Most recently, 3D printing has entered the public conversation because of its impact on gun legislation. Gun rights advocates have used the posting a YouTube video showing the firing of a semi-automatic assault rifle, which was fabricated using 3D printing as a rationale for opposing new gun laws. For those tasked with supporting sustainability, the real impact of 3D printing will be on materials design.
Materials design is defined as the ability to predict and tailor the properties and response of a material for a given engineering application while controlling chemistry and processing history.
This is important to those tasked with supporting sustainability because until now materials design has also been used to design recovery processes for recycling. So imagine the impact of using 3D printers to fabricate hydrogen fuel cell components. Engineers could use software to dialup the chemical formulation of fuel cell catalysts much like web designers use Photoshop to modify the color saturation of digital photos.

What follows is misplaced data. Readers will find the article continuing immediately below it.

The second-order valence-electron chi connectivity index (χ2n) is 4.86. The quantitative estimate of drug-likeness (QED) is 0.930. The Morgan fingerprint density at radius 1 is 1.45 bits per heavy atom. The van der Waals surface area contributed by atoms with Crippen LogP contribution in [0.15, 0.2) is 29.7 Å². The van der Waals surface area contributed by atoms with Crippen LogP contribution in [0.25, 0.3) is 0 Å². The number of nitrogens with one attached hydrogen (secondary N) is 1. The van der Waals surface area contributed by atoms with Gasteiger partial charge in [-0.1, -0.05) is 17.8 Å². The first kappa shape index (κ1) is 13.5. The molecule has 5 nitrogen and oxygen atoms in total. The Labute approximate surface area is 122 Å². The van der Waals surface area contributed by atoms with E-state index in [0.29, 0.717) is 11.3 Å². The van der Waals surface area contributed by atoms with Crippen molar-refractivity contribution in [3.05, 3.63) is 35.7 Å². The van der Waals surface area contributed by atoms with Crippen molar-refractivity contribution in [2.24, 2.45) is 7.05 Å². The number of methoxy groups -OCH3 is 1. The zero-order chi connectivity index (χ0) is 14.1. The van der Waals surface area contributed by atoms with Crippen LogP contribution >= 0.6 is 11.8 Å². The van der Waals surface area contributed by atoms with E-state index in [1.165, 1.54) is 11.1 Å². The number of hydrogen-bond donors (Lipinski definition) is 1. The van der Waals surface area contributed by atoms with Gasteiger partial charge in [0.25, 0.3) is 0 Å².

As you know, hydrogen convergence completely changes the economics of energy production and distribution. Farmers can produce hydrogen locally as a fuel crop much like they grow corn or switchgrass today. Microgrids can be set up using networks of idle hydrogen fuel cell vehicles. And the barriers to hydrogen innovation can be kept low, as long as low-pressure hydrogen infrastructure is deployed.
This means that 3D printing could dramatically speed up the adoption of hydrogen convergence. Now, a lot very serious people will remind you that the biggest impediment to hydrogen convergence is not technology. It’s the dinosaur mindset (i.e. cultural). The good news is that 3D printing may introduce the Maker Movement to hydrogen convergence, which a match made in heaven.